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Beneath the hullabaloo

One of the tenets of the democratic feudalism that governs our polity is that we do not attack the Dynasty.

Written by Tavleen Singh
November 17, 2013 11:52:56 pm

One of the tenets of the democratic feudalism that governs our polity is that we do not attack the Dynasty.

Narendra Modi said some very important things in his speech in Chhattisgarh last week,but they escaped the notice of political pundits and did not make newspaper headlines or TV prattle. Unless you actually watched the whole speech,you would not know that he said anything other than that if Sonia Gandhi was sick she should give Rahul charge of fulfilling the election promises the Congress made in the last general election.

One of the tenets of the democratic feudalism that governs our polity is that we do not attack the Dynasty. Political leaders rarely do this and us political pundits do not either. But nobody appears to have told Modi this,so he treats them as he would any other political opponent and nearly always it is his comments on the ‘shehzada’ that make headlines.

Last week,I found this particularly annoying because of the significance of two economic points that he made. He talked of how Sonia and Rahul had in their rallies in Chhattisgarh gone on about how much money “we” have sent from Delhi,and then asked two questions — Was Chhattisgarh standing before Delhi with a begging bowl? And,whose money was it in the first place,did Rahul bring it from his uncle’s house that gave him the right to talk this way?

Let me explain why I think these questions are important. The leitmotif of the economic policies that Sonia and the Prime Minister have espoused in the past 10 years has been what I call the Lady Bountiful approach. We cannot give the people electricity so give them laptops instead. We cannot give the people clean water so give them cheap food grain instead. We cannot create an economy that generates real jobs so give the people MNREGS instead. When Modi taunts his audience into admitting that they do not have a begging bowl in their hands,he is actually explaining in populist language what has gone wrong with India’s economic policies. Without saying this in so many words he is managing to say that our economic policies have not empowered people to lift themselves out of poverty. On the contrary they have kept people mired in poverty and got them accustomed to freebies and sops.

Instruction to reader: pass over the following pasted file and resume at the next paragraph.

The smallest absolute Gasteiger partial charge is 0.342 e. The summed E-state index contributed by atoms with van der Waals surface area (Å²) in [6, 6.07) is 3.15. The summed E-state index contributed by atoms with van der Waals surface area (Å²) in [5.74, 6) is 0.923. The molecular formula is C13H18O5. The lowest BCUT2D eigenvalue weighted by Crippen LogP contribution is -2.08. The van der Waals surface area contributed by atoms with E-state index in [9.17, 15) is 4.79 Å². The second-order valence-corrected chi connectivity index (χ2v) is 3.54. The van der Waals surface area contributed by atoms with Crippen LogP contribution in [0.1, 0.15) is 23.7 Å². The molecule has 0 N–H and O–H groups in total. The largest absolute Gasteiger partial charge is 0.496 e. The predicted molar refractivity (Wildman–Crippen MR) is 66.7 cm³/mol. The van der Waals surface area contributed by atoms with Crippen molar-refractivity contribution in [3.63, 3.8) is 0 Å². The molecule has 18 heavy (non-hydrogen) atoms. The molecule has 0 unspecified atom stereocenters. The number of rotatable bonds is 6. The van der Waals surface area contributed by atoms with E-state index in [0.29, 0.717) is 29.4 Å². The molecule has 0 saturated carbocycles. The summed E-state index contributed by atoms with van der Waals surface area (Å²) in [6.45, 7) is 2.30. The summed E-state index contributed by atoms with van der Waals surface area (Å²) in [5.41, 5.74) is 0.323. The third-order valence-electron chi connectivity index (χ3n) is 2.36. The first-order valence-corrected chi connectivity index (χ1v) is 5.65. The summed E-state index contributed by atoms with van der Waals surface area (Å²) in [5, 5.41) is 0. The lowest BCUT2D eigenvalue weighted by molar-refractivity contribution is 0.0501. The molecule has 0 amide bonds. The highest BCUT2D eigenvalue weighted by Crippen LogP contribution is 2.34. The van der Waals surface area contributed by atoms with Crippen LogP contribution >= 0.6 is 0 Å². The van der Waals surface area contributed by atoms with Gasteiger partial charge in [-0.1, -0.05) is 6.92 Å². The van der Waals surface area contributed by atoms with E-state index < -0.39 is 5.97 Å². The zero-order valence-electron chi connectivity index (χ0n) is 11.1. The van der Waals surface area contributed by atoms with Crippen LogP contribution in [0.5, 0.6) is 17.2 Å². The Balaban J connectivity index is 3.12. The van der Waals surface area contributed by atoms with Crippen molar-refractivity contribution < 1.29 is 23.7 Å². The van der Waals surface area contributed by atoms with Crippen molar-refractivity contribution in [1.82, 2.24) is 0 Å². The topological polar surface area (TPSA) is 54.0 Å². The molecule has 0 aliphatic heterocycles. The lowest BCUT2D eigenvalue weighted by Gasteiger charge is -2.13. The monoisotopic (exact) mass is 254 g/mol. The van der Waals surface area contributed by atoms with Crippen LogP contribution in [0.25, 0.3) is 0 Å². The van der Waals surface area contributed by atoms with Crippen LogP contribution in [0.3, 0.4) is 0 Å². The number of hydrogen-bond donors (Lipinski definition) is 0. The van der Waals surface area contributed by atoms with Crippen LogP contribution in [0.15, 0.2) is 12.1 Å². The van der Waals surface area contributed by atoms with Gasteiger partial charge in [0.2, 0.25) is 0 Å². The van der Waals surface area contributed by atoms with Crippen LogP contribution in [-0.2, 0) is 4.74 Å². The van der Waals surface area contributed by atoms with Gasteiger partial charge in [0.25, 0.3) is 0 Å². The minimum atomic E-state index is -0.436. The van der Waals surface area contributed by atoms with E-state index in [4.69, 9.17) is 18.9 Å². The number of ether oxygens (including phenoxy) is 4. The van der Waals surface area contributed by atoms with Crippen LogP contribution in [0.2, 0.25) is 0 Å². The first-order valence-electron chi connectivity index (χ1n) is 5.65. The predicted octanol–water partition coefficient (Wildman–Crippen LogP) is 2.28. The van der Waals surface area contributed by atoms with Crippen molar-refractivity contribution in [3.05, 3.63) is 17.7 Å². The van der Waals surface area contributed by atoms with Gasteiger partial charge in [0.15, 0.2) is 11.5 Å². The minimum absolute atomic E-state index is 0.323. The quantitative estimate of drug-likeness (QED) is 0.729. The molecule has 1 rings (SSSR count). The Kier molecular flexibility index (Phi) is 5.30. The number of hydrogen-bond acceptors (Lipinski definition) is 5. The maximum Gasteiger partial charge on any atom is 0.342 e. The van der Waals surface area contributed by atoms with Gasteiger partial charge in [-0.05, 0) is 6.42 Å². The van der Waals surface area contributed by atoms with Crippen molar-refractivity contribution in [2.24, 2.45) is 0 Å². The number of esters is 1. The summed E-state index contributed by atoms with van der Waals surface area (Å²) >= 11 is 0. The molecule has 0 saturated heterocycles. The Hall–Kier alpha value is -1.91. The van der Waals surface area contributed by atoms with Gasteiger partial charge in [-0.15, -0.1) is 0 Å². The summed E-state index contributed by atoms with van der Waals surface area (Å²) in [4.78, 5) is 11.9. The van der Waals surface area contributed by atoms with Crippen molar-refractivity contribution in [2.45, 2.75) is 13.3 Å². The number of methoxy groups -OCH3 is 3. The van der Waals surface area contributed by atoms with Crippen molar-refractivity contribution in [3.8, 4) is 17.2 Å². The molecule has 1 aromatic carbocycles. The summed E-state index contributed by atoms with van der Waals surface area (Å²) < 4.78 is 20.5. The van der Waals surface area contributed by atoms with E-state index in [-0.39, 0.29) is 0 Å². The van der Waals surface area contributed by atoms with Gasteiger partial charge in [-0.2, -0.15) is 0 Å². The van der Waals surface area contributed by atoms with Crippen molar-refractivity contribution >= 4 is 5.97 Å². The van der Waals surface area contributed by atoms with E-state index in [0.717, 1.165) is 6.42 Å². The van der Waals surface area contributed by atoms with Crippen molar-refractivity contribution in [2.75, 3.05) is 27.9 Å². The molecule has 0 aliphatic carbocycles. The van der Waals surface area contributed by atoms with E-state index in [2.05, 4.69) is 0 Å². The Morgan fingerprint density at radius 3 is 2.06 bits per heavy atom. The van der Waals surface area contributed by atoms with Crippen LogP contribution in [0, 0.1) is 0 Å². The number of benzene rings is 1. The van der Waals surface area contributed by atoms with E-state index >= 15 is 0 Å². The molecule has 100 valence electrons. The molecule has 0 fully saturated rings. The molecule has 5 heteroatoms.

When he criticises ‘Madame’ and the ‘Shehzada’ for behaving as if the money that Delhi gives state governments is because of their personal generosity,he is drawing attention to another glaring malfeasance. On account of our deep reverence for the Dynasty we have allowed Congress finance ministers to put into the national budget a long list of welfare schemes that bear the name of one or other member of the royal family.

In the villages of Rajasthan some weeks ago,I was puzzled by people telling me that the sarpanch had “gone to Rajiv Gandhi”. It did not take long to discover that what they meant were the Rajiv Gandhi centres that dot rural Rajasthan. It is still possible to meet people in villages who tell you that Indira Gandhi is building houses for them as part of the Indira Awaas Yojana. It is wrong for the national budget to be used to create false impressions about political leaders,but since opposition leaders in Parliament have never objected at Budget time,this malpractice has thrived.

As for us political pundit types,we know that to criticise the Dynasty is a cardinal sin and that those who dare to commit it get labelled and black listed. What this means is ostracism in Delhi’s halls of power,and few hacks dare to take this risk because they could find their ‘high-level sources’ drying up before their eyes. These rules of reverence for the Dynasty remained,believe it or not,when the Bharatiya Janata Party got its one and only chance to rule India. Atal Behari Vajpayee transferred his admiration for Jawaharlal Nehru to his heirs. Throughout his tenure Sonia was treated with the deepest veneration.

Modi does not show such regard,so when he mentions the names of Sonia or Rahul in a sneering way,it is these comments that grab headlines. This is a shame because from a political viewpoint what is more interesting is the manner in which he is getting ordinary Indians across the country to understand an alternative vision of India.

A vision in which electricity and clean water will be basic rights and not favours from government. A vision in which poverty alleviation is given as much weight,in the formulation of economic policies,as creating a rich and prosperous India. These are not easy ideas to convey to people who are much more concerned about whether they can afford to buy onions the next day than they are about abstract economic ideas. But there are signs that Modi is getting his message through.

Follow Tavleen Singh on Twitter @tavleen_singh

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